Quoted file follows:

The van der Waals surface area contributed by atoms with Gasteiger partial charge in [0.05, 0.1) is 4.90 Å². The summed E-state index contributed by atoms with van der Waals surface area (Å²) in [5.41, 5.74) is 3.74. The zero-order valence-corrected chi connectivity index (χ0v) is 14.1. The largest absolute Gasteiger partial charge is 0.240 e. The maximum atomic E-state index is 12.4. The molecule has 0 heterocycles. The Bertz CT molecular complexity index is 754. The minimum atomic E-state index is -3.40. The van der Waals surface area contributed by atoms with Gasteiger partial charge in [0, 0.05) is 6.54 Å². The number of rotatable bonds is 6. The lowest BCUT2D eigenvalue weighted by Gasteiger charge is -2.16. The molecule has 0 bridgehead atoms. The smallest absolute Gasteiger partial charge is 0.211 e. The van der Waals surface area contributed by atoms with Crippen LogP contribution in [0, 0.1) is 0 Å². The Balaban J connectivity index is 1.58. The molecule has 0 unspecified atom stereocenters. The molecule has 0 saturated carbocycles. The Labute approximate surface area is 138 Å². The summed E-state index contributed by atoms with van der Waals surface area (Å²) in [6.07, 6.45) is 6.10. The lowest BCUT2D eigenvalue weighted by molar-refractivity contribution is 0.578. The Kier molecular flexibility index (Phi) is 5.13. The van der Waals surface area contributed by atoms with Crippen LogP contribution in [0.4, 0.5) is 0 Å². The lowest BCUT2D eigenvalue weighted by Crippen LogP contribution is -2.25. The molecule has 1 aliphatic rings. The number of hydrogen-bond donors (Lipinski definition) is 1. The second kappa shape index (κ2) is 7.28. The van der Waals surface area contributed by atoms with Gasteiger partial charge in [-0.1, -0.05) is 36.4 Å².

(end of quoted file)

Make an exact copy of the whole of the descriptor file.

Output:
The van der Waals surface area contributed by atoms with Gasteiger partial charge in [0.05, 0.1) is 4.90 Å². The summed E-state index contributed by atoms with van der Waals surface area (Å²) in [5.41, 5.74) is 3.74. The zero-order valence-corrected chi connectivity index (χ0v) is 14.1. The largest absolute Gasteiger partial charge is 0.240 e. The maximum atomic E-state index is 12.4. The molecule has 0 heterocycles. The Bertz CT molecular complexity index is 754. The minimum atomic E-state index is -3.40. The van der Waals surface area contributed by atoms with Gasteiger partial charge in [0, 0.05) is 6.54 Å². The number of rotatable bonds is 6. The lowest BCUT2D eigenvalue weighted by Gasteiger charge is -2.16. The molecule has 0 bridgehead atoms. The smallest absolute Gasteiger partial charge is 0.211 e. The van der Waals surface area contributed by atoms with Crippen LogP contribution in [0, 0.1) is 0 Å². The Balaban J connectivity index is 1.58. The molecule has 0 unspecified atom stereocenters. The molecule has 0 saturated carbocycles. The Labute approximate surface area is 138 Å². The summed E-state index contributed by atoms with van der Waals surface area (Å²) in [6.07, 6.45) is 6.10. The lowest BCUT2D eigenvalue weighted by molar-refractivity contribution is 0.578. The Kier molecular flexibility index (Phi) is 5.13. The van der Waals surface area contributed by atoms with Crippen LogP contribution in [0.4, 0.5) is 0 Å². The lowest BCUT2D eigenvalue weighted by Crippen LogP contribution is -2.25. The molecule has 1 aliphatic rings. The number of hydrogen-bond donors (Lipinski definition) is 1. The second kappa shape index (κ2) is 7.28. The van der Waals surface area contributed by atoms with Gasteiger partial charge in [-0.1, -0.05) is 36.4 Å².